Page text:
The drive to prohibit alcohol was a critical factor in the development of the anti-statist turn.[25] Early in the war effort, all potential foodstuffs were banned from the distillation of alcohol, and military training camps, even their surrounding areas, were declared dry. The Eighteenth Amendment to the Constitution passed through Congress in December 1917 and spent 1918 going through the ratification process at the state level.[26] Prohibition ultimately proved a disaster for federal prestige in the post-war era and became the first amendment to the Constitution ever to be repealed in 1933.[27] It was an engine for corruption and violence, with anemic enforcement and little popular support in the growing cities that were shaping the nation’s future.[28]

With the federal government appearing inept and outmatched by its own laws, business leaders had an opening that they used well. Often cast as villains in the Progressive Era, the war effort had been an opportunity to refocus their image on patriotism, cooperation, and victory.[29] With a new post-war understanding of public relations, corporations drove out the unions that had gained so much momentum during mobilization and offered instead the “American Plan”, which included stock ownership, profit sharing, pensions, and insurance. The plan was heavily promoted as workplace liberty and opportunity, while unions were painted as restrictive, counterproductive, and suppressive of individual opportunity.[30] The Russian Revolution during the war and the attendant domestic anti-radical campaign, as well as United States military intervention in the civil war in Russia, set capitalism on the side of liberty and set socialism, even reform, as un-American for the post-war period. The use of propaganda to push Liberty Bond drives during the war introduced many Americans to investing for the first time and equated it with patriotism.[31] The massive propaganda campaigns of the mobilization effort dramatically expanded and modernized the advertising industry and positioned it to become central to the American economy and a new mass culture in the 1920s as a dizzying array of new products and technologies competed for rising urban incomes.[32]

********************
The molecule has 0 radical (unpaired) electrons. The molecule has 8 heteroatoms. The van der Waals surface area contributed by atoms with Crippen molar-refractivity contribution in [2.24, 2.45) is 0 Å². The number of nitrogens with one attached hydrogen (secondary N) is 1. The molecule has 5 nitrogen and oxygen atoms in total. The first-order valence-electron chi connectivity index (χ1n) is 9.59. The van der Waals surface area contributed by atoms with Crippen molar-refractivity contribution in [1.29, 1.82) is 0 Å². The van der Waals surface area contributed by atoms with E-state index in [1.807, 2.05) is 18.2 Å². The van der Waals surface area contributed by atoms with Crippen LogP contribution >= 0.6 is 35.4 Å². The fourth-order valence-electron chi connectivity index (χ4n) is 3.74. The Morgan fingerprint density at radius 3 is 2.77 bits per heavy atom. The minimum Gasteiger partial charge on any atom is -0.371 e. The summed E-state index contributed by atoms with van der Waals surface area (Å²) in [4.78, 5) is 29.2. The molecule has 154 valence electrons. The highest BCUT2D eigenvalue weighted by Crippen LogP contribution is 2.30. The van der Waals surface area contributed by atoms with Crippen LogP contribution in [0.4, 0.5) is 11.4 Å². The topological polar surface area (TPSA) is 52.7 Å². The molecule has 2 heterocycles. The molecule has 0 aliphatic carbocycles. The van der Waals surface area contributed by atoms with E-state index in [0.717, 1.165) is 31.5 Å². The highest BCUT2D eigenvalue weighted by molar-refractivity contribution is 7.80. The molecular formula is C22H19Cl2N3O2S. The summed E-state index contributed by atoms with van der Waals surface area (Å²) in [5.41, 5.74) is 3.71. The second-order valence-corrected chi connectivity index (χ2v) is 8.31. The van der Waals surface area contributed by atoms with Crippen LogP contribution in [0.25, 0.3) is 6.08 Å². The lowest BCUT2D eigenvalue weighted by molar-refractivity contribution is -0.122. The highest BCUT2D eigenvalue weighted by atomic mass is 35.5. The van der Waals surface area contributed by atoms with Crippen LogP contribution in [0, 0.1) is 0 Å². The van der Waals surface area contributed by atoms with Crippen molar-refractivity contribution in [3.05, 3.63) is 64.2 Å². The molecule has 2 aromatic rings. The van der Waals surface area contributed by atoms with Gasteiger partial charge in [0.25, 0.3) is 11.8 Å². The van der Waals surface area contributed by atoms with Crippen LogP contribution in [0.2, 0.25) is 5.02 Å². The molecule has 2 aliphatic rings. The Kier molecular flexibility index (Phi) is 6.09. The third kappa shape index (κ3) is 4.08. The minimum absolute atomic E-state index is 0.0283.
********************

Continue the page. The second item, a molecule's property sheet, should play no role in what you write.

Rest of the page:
Consumer Culture

The mobilization effort had played an outsize role in the further development of technologies, and their mass production, that would shape the modernization of American society. Mass ownership of automobiles revolutionized the economy, and American life broadly, in the post-war period.[33] Even more than an ascendant film industry that had projected its patriotism, radio played an extraordinary role in connecting Americans and shaping a national culture during the 1920s. German destruction of Allied transatlantic cables during the war made this emerging technology a strategic priority and the government claimed radio patents until the conflict ended. Afterward, the military pushed General Electric to create the Radio Corporation of America to produce their equipment. Historian Phillip G. Payne has asserted that “as the centerpiece company making the hot new technology, [RCA] became the glamour stock of the decade.”[34] However, even as mass ownership of radios and other burgeoning consumer technologies skyrocketed during the decade, it is important to remember that despite low unemployment and rising wages, the post-war nation was characterized by a vast wealth disparity. Historian Roland Marchand has found that for the advertising industry in this period “the term ‘mass audience’ … referred primarily to those Americans with higher-than-average incomes” and could exclude 30 to 65 percent of the population.[35]

The emergent mass consumer culture held particularly uneven results for women. The war had a substantive impact on the rise of the ready-to-wear fashion industry, which was, of course, part of a longer process of emancipation from the suffocating strictures of Victorian dress that were increasingly incompatible with women’s participation in the leisure and work opportunities of the modern city.[36] The work and volunteer needs of the mobilization effort required more practical clothing, and both official and popular imagery of women wearing it and performing these new roles was approving, despite the potentially jarring shift in gender norms. But the transformative power of the war had its cultural limits; the iconic imagery of the tough woman war worker and the sexualized post-war flapper can mask the persistence of ongoing barriers to women’s equality and autonomy, even just as they had won the franchise in the war era after decades of organized struggle.[37] The widespread equation of women’s liberation with the politics of revolution, and the declining place for progressive reform movements in national politics, should serve as a caution against overestimating the staying power of wartime shifts and underestimating the cultural conservatism of the 1920s.[38]